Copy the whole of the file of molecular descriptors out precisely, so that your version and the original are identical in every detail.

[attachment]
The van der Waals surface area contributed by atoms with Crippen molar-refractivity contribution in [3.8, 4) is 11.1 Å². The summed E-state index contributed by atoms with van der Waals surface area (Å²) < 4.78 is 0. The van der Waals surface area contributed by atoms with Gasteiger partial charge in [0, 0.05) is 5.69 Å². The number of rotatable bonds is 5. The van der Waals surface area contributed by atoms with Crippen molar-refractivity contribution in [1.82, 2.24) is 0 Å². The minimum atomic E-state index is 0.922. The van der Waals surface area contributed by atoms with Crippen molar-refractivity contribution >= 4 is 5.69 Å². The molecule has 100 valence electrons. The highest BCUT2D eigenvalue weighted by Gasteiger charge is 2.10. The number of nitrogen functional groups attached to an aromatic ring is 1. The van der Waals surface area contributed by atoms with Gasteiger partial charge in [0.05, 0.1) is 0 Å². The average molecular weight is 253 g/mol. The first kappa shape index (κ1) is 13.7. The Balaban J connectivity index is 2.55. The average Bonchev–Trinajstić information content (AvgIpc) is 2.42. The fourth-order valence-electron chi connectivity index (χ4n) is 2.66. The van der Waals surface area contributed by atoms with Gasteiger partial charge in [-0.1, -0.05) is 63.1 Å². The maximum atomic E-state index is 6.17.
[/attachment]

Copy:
The van der Waals surface area contributed by atoms with Crippen molar-refractivity contribution in [3.8, 4) is 11.1 Å². The summed E-state index contributed by atoms with van der Waals surface area (Å²) < 4.78 is 0. The van der Waals surface area contributed by atoms with Gasteiger partial charge in [0, 0.05) is 5.69 Å². The number of rotatable bonds is 5. The van der Waals surface area contributed by atoms with Crippen molar-refractivity contribution in [1.82, 2.24) is 0 Å². The minimum atomic E-state index is 0.922. The van der Waals surface area contributed by atoms with Crippen molar-refractivity contribution >= 4 is 5.69 Å². The molecule has 100 valence electrons. The highest BCUT2D eigenvalue weighted by Gasteiger charge is 2.10. The number of nitrogen functional groups attached to an aromatic ring is 1. The van der Waals surface area contributed by atoms with Gasteiger partial charge in [0.05, 0.1) is 0 Å². The average molecular weight is 253 g/mol. The first kappa shape index (κ1) is 13.7. The Balaban J connectivity index is 2.55. The average Bonchev–Trinajstić information content (AvgIpc) is 2.42. The fourth-order valence-electron chi connectivity index (χ4n) is 2.66. The van der Waals surface area contributed by atoms with Gasteiger partial charge in [-0.1, -0.05) is 63.1 Å². The maximum atomic E-state index is 6.17.